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The liver is a crucial metabolic organ that regulates systemic glucose and lipid fluxes depending upon the nutrient availability. The parenchymal cells (Hepatocytes) and non-parenchymal cells (Hepatic stellate cells, Kupffer cells, Cholangiocytes, Endothelial cells) regulate liver metabolic processes.


                                                                         Stages of Non-alcoholic Fatty Liver Disease                                                                                               (NAFLD):

                                                                         Dysregulation of healthy hepatic metabolism (1)                                                                                       results in the pathogenesis of non-alcoholic fatty

                                                                         liver (NAFL) (2), non-alcoholic steatohepatitis (NASH)                                                                               and fibrosis (3), and hepatocellular carcinoma (HCC) (4).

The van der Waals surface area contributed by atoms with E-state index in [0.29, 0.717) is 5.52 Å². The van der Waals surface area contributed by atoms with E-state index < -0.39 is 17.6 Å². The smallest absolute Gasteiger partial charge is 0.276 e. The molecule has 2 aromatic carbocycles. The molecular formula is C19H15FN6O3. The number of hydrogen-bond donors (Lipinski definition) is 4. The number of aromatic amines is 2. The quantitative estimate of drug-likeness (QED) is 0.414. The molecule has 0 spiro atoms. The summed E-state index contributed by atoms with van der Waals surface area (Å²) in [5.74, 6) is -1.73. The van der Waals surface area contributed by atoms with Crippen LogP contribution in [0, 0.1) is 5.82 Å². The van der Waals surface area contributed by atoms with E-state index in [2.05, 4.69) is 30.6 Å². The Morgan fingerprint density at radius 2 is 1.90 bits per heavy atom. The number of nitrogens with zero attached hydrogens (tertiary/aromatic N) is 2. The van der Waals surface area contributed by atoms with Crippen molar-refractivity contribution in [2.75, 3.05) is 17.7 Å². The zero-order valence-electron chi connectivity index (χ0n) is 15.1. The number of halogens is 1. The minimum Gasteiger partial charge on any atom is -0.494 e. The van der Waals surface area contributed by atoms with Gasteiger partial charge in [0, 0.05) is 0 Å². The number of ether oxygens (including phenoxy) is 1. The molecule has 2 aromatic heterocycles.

G protein-coupled receptors (GPCRs) are seven-transmembrane cell surface receptors that are expressed in virtually all cell types. GPCRs regulate various pathophysiological processes and hence have been of interest as pharmacological targets for various disorders. The overarching

goal of our lab is to understand GPCRs signalling-mediated regulation of liver metabolism in healthy and diseased conditions.

Jain S and Jacobson KA (2021) Purinergic Signaling in Liver Pathophysiology. Front. Endocrinol. 12:718429. doi: 10.3389/fendo.2021.718429


Our goal is to study GPCRs signalling in liver cell specific manner and their crosstalk with other metabolic tissues in the pathogenesis of liver disorders. In addition, we will screen for GPCRs ligands that could be used for the therapy of NAFL, NASH, fibrosis, and HCC. We are also interested in the identification and characterization of GPCR mutations that may increase the susceptibility to liver disorders. To this end, we will use knockout and transgenic mouse models, primary cell culture systems, in-vitro and in-vivo pharmacology, molecular biology, and biochemical assays. These approaches may help to design novel therapies for liver metabolic disorders.

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